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REPUBLICAN REFERENCE

Area (sq.km)
120,540

Population

22,224,195 (July 2002 est.)

Capital
Pyongyang

Currency
North Korean won (KPW)

Leader
Kim Jong-il


Update No: 031 - (28/11/05)

NORTH KOREA: Still a different drum

November brought no major new developments in North Korea. Yet a mixed bag of lesser events illustrates the range of challenges both posed by, and facing, Kim Jong-il's regime.

New nuclear round brings no progress
A fresh round of six-party talks - both Koreas, China, the US, Japan, and Russia - on the nuclear issue, held on November 9-11 in Beijing as usual, brought no progress but only puzzlement. After the marathon fourth round, lasting almost three weeks in two phases between July and September, one wonders what was the point of meeting again so soon for a mere three days, just before five of the sextet had to break for the Asia-Pacific Economic Cooperation (APEC) summit in Pusan, South Korea on November 15-19. North Korea is not a member of APEC, and feelers by the host nation to let it attend as an observer did not come to anything. For their part Northern media upset the South, as APEC's proud host, by not even mentioning this major global meeting; while roundly criticizing the US president George W. Bush's visit, they contrived not to say what he was actually in Korea for.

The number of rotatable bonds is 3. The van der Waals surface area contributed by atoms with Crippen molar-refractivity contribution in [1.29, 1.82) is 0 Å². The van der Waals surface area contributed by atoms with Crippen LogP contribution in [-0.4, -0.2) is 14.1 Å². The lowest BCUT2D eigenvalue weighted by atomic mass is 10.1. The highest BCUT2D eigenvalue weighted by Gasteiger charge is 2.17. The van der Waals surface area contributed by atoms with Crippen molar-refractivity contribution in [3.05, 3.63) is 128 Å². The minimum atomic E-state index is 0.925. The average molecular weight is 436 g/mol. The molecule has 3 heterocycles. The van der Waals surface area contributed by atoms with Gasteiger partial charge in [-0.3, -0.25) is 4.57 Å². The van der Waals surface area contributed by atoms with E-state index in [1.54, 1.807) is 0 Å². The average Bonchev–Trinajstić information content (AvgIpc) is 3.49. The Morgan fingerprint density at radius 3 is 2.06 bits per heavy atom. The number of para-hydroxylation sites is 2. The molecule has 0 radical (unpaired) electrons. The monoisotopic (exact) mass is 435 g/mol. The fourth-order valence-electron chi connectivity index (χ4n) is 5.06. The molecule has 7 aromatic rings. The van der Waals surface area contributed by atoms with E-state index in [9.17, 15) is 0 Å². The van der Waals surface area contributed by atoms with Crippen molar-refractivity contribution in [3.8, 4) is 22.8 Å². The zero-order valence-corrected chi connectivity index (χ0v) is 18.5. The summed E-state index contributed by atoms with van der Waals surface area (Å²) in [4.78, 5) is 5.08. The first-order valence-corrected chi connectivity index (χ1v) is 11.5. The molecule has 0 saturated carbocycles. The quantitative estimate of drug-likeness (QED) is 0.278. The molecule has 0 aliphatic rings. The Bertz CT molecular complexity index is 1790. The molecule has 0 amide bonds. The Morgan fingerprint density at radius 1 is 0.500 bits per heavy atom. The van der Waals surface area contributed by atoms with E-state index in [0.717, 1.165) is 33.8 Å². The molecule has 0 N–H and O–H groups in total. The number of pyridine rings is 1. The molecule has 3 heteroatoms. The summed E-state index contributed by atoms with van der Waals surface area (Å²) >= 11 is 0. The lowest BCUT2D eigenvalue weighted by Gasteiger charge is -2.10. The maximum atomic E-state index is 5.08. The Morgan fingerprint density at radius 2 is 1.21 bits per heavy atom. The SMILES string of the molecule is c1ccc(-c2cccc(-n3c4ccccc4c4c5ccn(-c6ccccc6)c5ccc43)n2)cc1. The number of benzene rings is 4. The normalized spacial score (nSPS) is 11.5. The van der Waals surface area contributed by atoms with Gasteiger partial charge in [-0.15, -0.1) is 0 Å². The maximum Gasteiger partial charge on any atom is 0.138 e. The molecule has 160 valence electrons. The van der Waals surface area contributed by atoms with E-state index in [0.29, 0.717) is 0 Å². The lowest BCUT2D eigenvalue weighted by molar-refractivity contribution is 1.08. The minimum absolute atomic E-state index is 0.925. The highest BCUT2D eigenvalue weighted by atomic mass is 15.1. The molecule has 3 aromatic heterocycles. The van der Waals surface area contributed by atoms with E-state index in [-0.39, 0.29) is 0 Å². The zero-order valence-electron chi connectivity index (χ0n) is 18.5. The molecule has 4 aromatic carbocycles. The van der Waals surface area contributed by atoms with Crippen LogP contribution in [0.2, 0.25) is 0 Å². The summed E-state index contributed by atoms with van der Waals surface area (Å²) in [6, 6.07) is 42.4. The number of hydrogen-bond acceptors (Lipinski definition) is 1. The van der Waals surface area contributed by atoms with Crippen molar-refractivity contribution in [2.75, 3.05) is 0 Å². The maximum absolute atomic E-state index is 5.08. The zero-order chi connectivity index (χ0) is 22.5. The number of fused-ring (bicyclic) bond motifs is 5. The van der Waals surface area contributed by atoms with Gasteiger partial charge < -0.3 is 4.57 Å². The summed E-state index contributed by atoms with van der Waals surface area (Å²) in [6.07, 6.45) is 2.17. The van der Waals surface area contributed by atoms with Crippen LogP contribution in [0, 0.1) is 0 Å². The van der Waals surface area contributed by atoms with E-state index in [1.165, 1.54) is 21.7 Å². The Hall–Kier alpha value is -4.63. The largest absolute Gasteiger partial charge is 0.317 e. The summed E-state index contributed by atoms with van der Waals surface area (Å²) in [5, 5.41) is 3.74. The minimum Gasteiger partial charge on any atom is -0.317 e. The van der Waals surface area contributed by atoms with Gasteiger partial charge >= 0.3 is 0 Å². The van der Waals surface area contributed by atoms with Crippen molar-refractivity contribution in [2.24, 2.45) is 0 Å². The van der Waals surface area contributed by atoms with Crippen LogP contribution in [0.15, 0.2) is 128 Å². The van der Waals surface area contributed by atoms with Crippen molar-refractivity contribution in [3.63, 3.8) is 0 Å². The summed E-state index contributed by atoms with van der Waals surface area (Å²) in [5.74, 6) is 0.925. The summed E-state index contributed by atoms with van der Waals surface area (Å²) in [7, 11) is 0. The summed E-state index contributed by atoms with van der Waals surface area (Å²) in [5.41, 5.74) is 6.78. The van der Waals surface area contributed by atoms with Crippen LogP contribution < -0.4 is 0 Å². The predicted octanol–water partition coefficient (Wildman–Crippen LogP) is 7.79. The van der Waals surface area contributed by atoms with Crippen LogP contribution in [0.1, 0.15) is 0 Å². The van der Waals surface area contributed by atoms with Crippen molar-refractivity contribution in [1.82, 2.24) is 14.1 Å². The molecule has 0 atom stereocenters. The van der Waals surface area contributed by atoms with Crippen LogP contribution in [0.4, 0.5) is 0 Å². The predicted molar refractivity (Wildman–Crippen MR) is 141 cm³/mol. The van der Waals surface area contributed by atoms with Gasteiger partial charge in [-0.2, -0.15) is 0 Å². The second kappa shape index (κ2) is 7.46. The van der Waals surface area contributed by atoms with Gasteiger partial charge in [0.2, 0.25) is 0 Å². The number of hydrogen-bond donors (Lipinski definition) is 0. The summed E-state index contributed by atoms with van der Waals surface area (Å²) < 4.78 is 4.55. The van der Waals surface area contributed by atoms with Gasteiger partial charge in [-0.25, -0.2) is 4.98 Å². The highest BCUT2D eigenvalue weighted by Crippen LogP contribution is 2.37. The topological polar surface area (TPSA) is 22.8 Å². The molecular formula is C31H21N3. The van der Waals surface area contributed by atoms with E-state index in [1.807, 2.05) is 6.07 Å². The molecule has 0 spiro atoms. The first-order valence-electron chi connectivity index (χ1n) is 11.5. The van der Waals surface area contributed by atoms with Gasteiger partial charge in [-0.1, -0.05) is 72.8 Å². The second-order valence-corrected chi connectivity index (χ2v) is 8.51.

Formally, the three days in Beijing were dubbed the first phase of the fifth round of six-party talks. They are supposed to reconvene "at the earliest possible date", but none was set then or since. So brief a meeting allowed no chance to build on the statement of principles which had taken so long to hammer out in the last round; thus the only outcome was pious generalities. Yet for this a stream of top-level Chinese visitors, including President Hu Jintao, had headed for Pyongyang to make certain that North Korea would at least show up.